And since the board has gone silent, we have this escalation from Meridian: the public revelation of the letter. I do hope the board knows what it is doing, but I've yet to be encouraged that it does. It seems to me that Meridian's concerns merited at least a polite thank you, appropriate for anyone, but especially so for an entity that owns 13% of the company. "We've received your letter, and have taken it under advisement, and will get back with you later."
Ixnay to that.
Well Dr-Rudi, you may be right, but your opinion on what amounts to a safe dosage of astaxanthin is countered by another CEO of an astaxanthin company, David Watumull at Cardax, who has made the study of astaxanthin his life's work. In September, he told a Hawaiian newspaper the following: "I need to take 120 mg today in order to get the amount of astaxanthin I think I need. It's a 12mg capsule, so I need to take 10 capsules." That's what he takes, 120 mg of astaxanthin every day, and he's been taking large dosages for years. He thinks its safe, and he's been studying this stuff for years. Right now, I'm only taking about 30 mg a day. So you see, I may not be as reckless as you think.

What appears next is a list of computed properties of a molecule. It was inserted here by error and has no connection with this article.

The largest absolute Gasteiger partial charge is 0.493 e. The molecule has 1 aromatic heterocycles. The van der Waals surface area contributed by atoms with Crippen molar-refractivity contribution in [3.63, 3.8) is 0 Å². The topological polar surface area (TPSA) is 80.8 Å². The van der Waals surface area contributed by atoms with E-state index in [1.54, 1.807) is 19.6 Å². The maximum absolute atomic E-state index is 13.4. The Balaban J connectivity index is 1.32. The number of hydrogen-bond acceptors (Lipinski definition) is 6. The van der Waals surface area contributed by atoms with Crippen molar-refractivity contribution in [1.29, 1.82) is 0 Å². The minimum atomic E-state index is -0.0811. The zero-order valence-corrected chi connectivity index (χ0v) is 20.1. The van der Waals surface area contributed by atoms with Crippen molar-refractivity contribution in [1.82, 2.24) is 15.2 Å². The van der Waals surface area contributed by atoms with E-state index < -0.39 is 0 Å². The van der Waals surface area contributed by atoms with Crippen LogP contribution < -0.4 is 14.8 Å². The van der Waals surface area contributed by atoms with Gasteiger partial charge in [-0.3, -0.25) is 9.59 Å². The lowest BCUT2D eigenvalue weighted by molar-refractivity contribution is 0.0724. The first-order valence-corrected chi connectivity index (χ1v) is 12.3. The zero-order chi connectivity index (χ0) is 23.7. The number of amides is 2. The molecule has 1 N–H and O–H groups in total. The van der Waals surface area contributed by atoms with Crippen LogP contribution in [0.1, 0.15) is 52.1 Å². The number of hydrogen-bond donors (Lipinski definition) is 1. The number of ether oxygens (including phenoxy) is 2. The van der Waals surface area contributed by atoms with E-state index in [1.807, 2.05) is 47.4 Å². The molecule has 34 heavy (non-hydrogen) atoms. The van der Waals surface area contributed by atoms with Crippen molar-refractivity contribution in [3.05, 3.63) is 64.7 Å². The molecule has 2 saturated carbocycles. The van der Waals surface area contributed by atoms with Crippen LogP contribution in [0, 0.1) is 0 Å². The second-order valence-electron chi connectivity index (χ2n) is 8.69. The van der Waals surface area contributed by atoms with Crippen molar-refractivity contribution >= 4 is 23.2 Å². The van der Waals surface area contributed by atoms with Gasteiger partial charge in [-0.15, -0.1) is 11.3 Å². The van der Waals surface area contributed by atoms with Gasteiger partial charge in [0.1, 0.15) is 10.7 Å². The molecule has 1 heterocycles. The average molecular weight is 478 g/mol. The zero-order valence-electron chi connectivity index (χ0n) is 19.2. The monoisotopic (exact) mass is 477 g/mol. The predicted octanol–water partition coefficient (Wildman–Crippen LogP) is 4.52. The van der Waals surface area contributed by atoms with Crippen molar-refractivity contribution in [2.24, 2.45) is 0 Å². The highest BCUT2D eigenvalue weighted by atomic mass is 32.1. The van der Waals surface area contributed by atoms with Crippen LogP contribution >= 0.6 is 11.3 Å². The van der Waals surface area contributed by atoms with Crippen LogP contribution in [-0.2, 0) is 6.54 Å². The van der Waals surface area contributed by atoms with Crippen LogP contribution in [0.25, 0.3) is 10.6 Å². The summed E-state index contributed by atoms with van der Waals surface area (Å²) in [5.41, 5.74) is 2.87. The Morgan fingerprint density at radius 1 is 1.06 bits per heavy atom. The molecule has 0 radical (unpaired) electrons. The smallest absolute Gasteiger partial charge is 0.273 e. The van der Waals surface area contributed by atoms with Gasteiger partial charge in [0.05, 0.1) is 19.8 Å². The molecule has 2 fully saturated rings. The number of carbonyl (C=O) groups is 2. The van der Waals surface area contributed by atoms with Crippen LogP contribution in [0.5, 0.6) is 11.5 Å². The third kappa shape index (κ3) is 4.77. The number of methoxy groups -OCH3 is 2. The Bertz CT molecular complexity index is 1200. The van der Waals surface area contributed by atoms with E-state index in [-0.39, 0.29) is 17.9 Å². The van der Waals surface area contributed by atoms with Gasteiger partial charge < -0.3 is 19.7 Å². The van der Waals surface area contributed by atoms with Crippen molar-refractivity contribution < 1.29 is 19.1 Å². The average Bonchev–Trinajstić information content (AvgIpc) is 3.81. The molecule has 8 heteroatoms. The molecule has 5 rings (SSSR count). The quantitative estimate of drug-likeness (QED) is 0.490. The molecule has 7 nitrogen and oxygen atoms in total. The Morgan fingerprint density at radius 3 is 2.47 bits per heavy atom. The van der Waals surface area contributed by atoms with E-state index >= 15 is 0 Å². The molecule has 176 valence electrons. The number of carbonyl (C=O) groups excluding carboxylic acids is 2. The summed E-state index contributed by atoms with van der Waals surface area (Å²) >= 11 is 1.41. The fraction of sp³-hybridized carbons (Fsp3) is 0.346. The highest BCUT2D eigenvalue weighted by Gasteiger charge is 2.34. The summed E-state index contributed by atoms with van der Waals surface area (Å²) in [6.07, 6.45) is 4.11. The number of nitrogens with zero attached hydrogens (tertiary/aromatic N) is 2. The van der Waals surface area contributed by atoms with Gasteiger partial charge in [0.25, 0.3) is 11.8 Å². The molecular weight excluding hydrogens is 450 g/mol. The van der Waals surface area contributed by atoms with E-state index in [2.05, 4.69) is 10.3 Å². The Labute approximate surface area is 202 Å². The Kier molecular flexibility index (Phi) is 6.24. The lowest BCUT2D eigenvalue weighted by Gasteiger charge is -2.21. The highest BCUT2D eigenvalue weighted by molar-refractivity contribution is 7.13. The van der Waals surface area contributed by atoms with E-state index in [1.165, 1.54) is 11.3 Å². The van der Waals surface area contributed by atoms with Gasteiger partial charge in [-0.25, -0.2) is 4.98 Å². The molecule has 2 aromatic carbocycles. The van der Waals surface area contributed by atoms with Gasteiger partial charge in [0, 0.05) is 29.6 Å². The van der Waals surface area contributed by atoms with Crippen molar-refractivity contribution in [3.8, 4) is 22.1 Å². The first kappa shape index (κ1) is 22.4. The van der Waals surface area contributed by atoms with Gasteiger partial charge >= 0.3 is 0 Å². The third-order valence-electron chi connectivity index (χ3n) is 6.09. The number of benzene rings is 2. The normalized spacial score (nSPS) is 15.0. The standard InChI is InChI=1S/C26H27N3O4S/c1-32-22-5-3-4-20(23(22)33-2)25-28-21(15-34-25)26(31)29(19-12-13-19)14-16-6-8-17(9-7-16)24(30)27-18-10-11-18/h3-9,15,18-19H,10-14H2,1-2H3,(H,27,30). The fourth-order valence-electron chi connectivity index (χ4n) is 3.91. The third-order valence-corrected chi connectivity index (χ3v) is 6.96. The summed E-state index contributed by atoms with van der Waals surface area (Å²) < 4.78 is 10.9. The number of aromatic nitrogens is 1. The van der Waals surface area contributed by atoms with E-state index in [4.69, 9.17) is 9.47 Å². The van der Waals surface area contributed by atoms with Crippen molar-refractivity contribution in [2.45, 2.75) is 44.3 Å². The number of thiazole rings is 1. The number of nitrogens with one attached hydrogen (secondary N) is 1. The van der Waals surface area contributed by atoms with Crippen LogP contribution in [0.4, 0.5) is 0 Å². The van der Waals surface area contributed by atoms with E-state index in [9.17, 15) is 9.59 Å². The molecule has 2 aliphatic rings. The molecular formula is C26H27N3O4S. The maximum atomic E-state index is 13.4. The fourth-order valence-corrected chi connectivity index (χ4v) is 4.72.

Perhaps you are right about the liver. However, a 2002 study showed that Astaxanthin "induced DETOXIFYING enzymes in the liver cells, thereby improving its function at removing harmful contaminants, bacteria, viruses and dead red blood cells" [my emphasis]. The study also showed that Astaxanthin protects the liver from oxidative damage.
Nutritional Outlook, in its "science" section, has a nice article today on astaxanthin research. "Promising early research on astaxanthin looks toward a slew of new health areas."
I am not connected with Cyanotech directly or remotely. I have never been paid by the company. I have never met anyone in the company. I have never been to Hawaii. I'm a retired, 74 year old private investor on the west coast.
Ever get the the impression that the negative posts on this board are coming from someone who once Od'd, and is now in a vegetative state hooked up to life support at a hospital somewhere, and he's in a twilight loop swinging between consciousness and unconsciousness, and sometimes he almost makes it to consciousness but not quite?
NutraIngredients-USA, one of the leading online supplement magazines, has today published an interview by Hank Schultz with Scott Shuda, a principal partner at Meridian, about Meridians push to get Cyanotech to be more active and forthcoming about the direction of the company. "Investor Takes Cyanotech to Task Over Astaxanthin Supply" is the title of the piece. One of the interesting things we learn is that Shuda has a law degree. I was wondering if Meridian Partners was going to get the media involved, and now we have the answer.